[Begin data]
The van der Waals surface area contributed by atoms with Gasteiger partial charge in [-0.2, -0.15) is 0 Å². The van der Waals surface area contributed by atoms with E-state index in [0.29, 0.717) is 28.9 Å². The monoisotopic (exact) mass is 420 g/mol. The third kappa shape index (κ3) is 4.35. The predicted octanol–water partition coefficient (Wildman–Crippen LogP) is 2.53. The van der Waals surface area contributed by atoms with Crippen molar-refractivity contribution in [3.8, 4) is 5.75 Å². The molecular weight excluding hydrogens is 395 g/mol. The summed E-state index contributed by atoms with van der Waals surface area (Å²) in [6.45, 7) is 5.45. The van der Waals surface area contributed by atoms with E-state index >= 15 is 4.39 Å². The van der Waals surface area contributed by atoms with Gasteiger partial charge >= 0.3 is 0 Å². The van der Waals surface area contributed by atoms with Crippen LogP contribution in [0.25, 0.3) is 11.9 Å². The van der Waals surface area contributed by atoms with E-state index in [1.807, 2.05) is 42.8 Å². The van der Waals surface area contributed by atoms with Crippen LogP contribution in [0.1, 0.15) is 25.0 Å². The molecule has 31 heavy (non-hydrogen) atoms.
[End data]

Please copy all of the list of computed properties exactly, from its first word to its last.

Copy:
The van der Waals surface area contributed by atoms with Gasteiger partial charge in [-0.2, -0.15) is 0 Å². The van der Waals surface area contributed by atoms with E-state index in [0.29, 0.717) is 28.9 Å². The monoisotopic (exact) mass is 420 g/mol. The third kappa shape index (κ3) is 4.35. The predicted octanol–water partition coefficient (Wildman–Crippen LogP) is 2.53. The van der Waals surface area contributed by atoms with Crippen molar-refractivity contribution in [3.8, 4) is 5.75 Å². The molecular weight excluding hydrogens is 395 g/mol. The summed E-state index contributed by atoms with van der Waals surface area (Å²) in [6.45, 7) is 5.45. The van der Waals surface area contributed by atoms with E-state index >= 15 is 4.39 Å². The van der Waals surface area contributed by atoms with Gasteiger partial charge >= 0.3 is 0 Å². The van der Waals surface area contributed by atoms with Crippen LogP contribution in [0.25, 0.3) is 11.9 Å². The van der Waals surface area contributed by atoms with E-state index in [1.807, 2.05) is 42.8 Å². The van der Waals surface area contributed by atoms with Crippen LogP contribution in [0.1, 0.15) is 25.0 Å². The molecule has 31 heavy (non-hydrogen) atoms.